Sipa via AP
Protests of the June 12 presidential election are reportedly continuing in Iran, but U.S. intelligence agencies know little about what is happening on the ground due to a lack of staff in the country.
Protests of the June 12 presidential election are reportedly continuing in Iran, but U.S. intelligence agencies know little about what is happening on the ground due to a lack of staff in the country. Sipa via AP
Generations of Western spies have tried, and mostly failed, to decipher events in Iran.
Martin Indyk was among them. Working for Australian intelligence 30 years ago, Indyk, who has since served as a U.S. diplomat, regaled a recent gathering at the Brookings Institution with his efforts to crack Iran in 1979.
"I was the Iran assessments officer during the revolution and produced an assessment which said the shah was finished," he said. "And my bosses, under the heavy influence of the CIA, changed the assessment to say that the shah was likely to face a few problems, but that, quote, 'The sun would never set on the peacock throne.' "
Of course, the sun did set that very year on the throne of the Persian emperor, and since then, Western intelligence on Iran has, if anything, become worse.
Little Known About Iran
The CIA was forced to close its station when the U.S. Embassy in Tehran shut down. For a while, the agency ran a hub out of Frankfurt, from which CIA officers could travel to meet contacts and try to steal secrets about Iran. More recently, it based a collection office in Los Angeles to take advantage of the Iranian expatriate community there.
None of it, however, is a substitute for having CIA staff actually on the ground, says former CIA official Bob Baer.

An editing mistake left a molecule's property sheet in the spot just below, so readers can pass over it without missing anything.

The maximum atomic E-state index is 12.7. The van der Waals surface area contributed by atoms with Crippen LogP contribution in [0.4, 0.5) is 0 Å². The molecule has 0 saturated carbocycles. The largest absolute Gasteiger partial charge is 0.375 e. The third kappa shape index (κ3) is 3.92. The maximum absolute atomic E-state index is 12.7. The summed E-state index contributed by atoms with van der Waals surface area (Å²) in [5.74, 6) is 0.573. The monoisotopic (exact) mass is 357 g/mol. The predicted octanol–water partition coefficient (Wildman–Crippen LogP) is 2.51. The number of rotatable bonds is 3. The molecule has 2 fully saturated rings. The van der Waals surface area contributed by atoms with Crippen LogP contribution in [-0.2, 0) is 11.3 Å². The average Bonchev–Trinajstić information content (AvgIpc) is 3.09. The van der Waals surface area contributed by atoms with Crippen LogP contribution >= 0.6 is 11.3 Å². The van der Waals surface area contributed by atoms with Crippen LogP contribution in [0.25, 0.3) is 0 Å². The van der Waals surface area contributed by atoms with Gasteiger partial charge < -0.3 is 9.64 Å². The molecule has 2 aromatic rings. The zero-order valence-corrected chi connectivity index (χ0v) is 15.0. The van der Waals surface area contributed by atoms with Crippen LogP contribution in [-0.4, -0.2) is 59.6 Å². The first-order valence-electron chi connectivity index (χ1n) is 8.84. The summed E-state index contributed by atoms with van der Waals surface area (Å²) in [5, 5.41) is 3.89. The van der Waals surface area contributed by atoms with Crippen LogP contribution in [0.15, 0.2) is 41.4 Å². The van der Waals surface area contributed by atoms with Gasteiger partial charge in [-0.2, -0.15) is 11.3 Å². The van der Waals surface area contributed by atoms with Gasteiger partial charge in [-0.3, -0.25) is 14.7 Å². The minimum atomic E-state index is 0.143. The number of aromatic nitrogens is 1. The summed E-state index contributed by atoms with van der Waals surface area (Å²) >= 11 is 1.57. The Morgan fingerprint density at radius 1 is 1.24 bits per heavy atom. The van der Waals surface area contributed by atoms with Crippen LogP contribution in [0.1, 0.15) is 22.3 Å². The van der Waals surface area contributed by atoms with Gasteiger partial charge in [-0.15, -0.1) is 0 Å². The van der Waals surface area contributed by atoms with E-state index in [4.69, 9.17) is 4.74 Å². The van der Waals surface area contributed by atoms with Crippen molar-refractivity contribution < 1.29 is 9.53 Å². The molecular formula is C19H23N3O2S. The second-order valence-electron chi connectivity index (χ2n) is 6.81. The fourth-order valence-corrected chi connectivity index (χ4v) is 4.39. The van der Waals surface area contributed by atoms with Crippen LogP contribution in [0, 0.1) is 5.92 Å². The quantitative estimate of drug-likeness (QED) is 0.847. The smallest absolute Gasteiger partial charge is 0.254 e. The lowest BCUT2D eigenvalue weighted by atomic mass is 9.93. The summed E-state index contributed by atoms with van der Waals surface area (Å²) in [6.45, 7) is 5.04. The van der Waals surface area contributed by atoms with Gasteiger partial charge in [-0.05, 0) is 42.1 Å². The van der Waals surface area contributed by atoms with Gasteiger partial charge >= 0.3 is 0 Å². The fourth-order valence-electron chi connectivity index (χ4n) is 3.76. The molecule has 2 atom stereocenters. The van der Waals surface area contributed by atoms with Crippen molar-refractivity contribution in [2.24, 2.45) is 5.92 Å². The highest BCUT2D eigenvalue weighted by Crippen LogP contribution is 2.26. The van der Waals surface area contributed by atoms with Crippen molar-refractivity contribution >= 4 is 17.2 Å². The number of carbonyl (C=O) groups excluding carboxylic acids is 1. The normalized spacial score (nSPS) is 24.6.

"We know virtually nothing about Iran. It's very easy to get misled when you collect intelligence through occasional sources, who travel out rarely, that are almost impossible to vet," Baer says. "Your intelligence by force is bad."
Another former CIA official says the agency does have sources inside the country: Iranians who have agreed to pass on to U.S. intelligence what they see and hear.
Internet Provides Few Clues
Recent years have seen the advent of Facebook, Twitter and YouTube, and allowed anyone with an Internet connection to watch the crackdown this week by Iranian security forces against pro-reform demonstrators. But such tools are next to useless for providing insights into the current political crisis.
What the CIA would like to know, for example, is more about the power struggle under way among Iran's leading mullahs, or for that matter, says Baer, Iran's nuclear program.
"God knows we've tried every way in the world. But the fact is Iran is still a police state," he says. "And it's very difficult to collect on a police state, especially a police state that puts out so much propaganda and disinformation."
Baer says disinformation is a major obstacle to working with another possible source of information: Iranian expatriates and dissidents.
Paul Pillar, the CIA's former top analyst for the Middle East, agrees. He says the CIA always tries to milk exiles for intelligence.
"You do so with a couple of very big grains of salt that you have to keep in mind. One is how dated these people's information often is. And the other big thing is what kind of ax they have to grind," he says. "We've just had a big set of experiences with Iraqi exiles, and we know how that went."